Bill for government adverts doubles in one year

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Indy Politics

The money spent by the Government on advertising has almost quadrupled since it came to power and more than doubled in the last year, prompting accusations that taxpayers are footing a mounting bill for Labour to pursue its party political ends.

The money spent by the Government on advertising has almost quadrupled since it came to power and more than doubled in the last year, prompting accusations that taxpayers are footing a mounting bill for Labour to pursue its party political ends.

The cost of government advertising in the last financial year was more than £136m, compared to £57.4m in the previous 12 months and just £36m in the year after Labour won the 1997 General Election, according to the first comprehensive analysis of ministers' promotional budgets. The research shows that, on average, the Government spent at least £74m more each year on advertising than the Tories during their last years of power.

The rise has heightened MPs' fears that departments have been using taxpayers' money to pay for "spin", particularly before the last general election campaign, when the bill more than doubled.

Last night the Liberal Democrats, who compiled the research using the Government's own figures, accused Labour of squandering public money on self-promotion.

Vince Cable, the Liberal Democrat Trade and Industry spokesman, said: "These figures show the huge price tag for Labour spin. Whilst it is important that departments communicate effectively, it cannot be right that Labour is spending this much more.

"The Government should be spending public money on public services, not on yet more spin. It should invest less in public relations and more in public services," he said.

The real figures could be far higher because both the Treasury and the Ministry of Defence refused to reveal their budgets on the grounds that the information could only be gathered at "disproportionate cost".

Labour's bill for advertising includes national campaigns to encourage people to fill in their tax returns and to stop drink-driving on the roads. It also counts campaign material, booklets and advertising produced by departments of state to promote government schemes and policies.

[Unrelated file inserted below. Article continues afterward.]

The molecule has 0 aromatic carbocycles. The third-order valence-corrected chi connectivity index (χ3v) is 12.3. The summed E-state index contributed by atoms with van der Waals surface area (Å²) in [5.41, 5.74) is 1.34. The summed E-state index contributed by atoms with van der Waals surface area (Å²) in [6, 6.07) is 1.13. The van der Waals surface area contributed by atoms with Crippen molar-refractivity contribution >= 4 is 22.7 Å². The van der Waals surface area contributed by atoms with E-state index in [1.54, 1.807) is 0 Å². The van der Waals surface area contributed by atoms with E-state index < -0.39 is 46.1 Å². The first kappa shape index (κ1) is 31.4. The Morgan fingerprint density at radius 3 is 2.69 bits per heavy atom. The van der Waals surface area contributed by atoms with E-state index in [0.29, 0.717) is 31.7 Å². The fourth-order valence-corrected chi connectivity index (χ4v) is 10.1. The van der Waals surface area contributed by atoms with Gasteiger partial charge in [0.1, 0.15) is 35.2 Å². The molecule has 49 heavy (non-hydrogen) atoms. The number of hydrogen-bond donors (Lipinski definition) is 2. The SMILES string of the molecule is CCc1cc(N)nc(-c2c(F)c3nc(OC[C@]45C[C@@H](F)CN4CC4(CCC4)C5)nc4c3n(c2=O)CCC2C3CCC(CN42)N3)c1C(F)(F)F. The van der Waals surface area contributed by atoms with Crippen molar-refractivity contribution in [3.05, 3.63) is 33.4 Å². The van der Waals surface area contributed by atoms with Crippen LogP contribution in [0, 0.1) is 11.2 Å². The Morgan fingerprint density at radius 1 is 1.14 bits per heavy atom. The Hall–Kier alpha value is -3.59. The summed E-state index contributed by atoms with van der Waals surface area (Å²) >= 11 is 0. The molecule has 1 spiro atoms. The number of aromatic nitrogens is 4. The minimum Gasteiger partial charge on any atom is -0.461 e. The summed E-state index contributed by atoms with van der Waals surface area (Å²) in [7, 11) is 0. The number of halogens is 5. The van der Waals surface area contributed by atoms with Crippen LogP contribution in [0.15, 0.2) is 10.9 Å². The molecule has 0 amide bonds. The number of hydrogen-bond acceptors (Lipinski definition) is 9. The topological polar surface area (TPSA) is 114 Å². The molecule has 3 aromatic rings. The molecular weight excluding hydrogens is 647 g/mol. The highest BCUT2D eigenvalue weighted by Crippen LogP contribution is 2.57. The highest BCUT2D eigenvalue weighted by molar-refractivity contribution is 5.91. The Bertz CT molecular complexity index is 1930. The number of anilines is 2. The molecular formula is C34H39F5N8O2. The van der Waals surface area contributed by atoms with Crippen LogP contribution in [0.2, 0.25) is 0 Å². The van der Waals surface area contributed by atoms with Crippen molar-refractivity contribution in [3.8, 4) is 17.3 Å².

The Government also courted controversy with its gritty billboard campaign to promote equal treatment of disabled people, which showed a young man in a wheelchair with a glamorous woman sitting on his lap. The caption read: "Sex can be a problem, Helen's a screamer."

The Department for Education and Employment – now the Department for Education and Skills – and the Home Office had the biggest advertising budgets of all government departments.

Last year the Department for Education and Skills spent £31m on advertising, most of which went on material to promote employment policies. The Home Office, whose advertising budget includes campaigns to reduce crime, spent £36m.

The Department of Transport, Local Government and the Regions spent £18m, most of it on television advertising, including a campaign to encourage people to protect the environment, recycle and use water-efficient lavatories.

The Lord Chancellor's department has increased its advertising budget by more than £6m since the Tories were in office.

The Foreign Office and the Department of Culture, Media and Sport were the only government departments to have cut their bill under Labour. The Foreign Office has one of the smallest budgets in this area in Whitehall and spent less than £2m last year. The Department of Culture, despite its colourful image, spends less than £500,000 a year promoting itself.

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